The official name for food stamps is the Supplemental Nutrition Assistance Program, or SNAP. In November, stimulus money that boosted SNAP benefits dried up. The average family in Texas saw its monthly benefit reduced by about $36.
"That may not sound like a lot. But (for) households struggling with food insecurity, that was actually a pretty significant cut in itself."
That's Brian Greene, president of the Houston Food Bank. The farm bill cuts SNAP benefits by closing a complicated loophole related to a home heating program. That reduction will be felt by people in more than a dozen states, but not here in Texas.
"And we were looking at the possibility of much deeper cuts that would have impacted Texas. We did avoid that. But we certainly feel very, very bad for people in other states."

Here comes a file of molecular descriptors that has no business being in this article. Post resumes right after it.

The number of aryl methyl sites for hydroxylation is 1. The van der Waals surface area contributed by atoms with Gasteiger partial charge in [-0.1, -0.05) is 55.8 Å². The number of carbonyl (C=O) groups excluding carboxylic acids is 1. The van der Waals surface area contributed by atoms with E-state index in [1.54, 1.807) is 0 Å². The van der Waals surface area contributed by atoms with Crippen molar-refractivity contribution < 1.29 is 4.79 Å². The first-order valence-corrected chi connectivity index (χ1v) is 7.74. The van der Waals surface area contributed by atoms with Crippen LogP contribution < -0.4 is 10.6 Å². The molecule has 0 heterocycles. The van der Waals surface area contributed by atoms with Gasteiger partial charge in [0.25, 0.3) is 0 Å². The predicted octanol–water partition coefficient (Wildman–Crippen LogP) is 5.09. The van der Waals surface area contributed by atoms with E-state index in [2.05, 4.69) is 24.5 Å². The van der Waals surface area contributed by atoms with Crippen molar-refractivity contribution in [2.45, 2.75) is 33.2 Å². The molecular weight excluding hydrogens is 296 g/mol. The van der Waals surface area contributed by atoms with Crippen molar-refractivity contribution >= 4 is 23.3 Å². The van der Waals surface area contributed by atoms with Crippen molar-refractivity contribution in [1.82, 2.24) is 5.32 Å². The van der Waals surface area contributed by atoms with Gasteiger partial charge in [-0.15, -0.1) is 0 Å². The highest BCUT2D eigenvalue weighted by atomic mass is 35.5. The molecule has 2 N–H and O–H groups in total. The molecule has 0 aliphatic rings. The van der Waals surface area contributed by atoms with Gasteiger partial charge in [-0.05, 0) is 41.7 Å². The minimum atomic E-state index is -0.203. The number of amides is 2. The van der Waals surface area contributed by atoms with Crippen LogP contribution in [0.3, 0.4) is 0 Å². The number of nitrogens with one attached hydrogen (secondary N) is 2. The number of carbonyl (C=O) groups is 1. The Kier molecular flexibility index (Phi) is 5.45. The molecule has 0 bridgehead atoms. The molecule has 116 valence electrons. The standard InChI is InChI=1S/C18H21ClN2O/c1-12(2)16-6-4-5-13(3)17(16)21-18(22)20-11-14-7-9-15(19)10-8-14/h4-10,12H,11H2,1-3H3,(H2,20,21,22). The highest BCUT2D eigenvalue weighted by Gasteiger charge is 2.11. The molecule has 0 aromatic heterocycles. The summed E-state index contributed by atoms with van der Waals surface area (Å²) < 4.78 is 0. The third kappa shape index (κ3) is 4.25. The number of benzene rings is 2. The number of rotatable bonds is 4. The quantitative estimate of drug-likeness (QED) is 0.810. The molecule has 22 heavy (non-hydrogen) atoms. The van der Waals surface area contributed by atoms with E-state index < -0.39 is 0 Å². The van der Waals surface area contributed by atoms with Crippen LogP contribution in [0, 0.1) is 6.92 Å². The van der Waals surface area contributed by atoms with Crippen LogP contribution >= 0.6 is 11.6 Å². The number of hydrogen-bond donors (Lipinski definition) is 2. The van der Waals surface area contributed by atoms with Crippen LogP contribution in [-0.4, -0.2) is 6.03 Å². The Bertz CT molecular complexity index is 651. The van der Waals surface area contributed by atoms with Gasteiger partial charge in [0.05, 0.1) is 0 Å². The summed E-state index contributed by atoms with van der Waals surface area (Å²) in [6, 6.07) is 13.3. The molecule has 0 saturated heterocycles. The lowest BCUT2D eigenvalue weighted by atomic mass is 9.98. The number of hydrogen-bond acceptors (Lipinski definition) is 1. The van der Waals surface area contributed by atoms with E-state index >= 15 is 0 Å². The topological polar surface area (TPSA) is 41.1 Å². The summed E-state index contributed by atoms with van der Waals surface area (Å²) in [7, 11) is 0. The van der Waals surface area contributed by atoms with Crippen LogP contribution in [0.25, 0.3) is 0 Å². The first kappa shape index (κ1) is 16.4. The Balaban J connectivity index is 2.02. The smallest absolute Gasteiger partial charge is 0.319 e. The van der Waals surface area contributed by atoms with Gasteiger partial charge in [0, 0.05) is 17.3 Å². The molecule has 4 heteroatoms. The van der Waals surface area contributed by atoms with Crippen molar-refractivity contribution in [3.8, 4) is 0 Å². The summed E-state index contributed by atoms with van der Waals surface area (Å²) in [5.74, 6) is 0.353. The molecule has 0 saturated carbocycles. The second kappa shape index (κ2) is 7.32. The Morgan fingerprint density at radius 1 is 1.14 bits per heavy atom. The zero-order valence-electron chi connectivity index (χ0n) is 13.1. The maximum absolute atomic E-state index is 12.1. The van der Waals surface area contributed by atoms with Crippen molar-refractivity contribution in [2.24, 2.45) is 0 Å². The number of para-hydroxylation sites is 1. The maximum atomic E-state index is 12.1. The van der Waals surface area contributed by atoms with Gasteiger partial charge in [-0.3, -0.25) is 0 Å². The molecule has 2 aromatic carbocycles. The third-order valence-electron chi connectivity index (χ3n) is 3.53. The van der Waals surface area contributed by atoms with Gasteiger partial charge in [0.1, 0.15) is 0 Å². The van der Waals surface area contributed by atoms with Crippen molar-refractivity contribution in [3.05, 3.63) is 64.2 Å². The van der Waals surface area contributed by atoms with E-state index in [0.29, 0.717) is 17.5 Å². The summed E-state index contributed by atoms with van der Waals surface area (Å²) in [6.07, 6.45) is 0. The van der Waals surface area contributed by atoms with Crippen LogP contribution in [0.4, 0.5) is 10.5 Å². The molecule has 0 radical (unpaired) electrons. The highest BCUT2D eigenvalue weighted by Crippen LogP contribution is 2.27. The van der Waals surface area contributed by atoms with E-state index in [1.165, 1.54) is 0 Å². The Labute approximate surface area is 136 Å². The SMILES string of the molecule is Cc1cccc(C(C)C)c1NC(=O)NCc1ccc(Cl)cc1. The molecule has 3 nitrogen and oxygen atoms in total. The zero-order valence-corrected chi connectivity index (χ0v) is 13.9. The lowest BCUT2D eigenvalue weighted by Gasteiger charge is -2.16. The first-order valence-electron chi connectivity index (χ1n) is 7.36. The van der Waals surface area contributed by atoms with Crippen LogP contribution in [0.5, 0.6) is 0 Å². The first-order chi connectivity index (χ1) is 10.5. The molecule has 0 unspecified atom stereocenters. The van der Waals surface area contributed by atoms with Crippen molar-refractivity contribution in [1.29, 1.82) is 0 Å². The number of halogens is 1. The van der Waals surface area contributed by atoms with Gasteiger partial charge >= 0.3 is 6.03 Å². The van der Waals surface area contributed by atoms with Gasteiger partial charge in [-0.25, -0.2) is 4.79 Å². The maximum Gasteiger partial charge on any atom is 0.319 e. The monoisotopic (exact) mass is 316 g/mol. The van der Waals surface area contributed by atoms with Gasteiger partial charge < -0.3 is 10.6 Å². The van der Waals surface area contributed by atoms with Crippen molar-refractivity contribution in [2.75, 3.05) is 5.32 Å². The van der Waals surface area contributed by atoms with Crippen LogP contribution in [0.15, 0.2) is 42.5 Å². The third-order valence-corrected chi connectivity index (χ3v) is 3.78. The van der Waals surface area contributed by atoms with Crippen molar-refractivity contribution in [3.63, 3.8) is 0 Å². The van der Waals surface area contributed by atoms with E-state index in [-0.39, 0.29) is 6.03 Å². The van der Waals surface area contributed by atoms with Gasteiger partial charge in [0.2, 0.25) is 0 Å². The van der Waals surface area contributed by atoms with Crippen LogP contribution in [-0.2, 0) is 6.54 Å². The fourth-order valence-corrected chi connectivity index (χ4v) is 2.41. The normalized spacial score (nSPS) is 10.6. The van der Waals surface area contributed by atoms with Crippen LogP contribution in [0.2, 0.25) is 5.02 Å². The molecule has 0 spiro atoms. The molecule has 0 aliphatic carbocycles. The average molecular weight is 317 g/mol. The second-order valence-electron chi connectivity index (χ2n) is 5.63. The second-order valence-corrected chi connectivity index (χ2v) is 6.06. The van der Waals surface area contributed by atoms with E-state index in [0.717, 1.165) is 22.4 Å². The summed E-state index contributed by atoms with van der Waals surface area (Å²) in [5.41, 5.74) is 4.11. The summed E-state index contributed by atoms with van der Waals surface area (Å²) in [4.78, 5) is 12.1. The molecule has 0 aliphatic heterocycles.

Greene says there is one good thing to come out of the farm bill as it applies to food aid.
"At least it's a five-year bill. So that at least we can now be done with this particular topic, and, okay, now we just gotta deal with what it is. Hopefully, this will stay stable for five years."
Greene says one of the biggest challenges going forward is making sure everyone who is eligible for SNAP gets signed up. He says that is the state's responsibility, so Texas can receive as much in SNAP benefits as it pays into the system.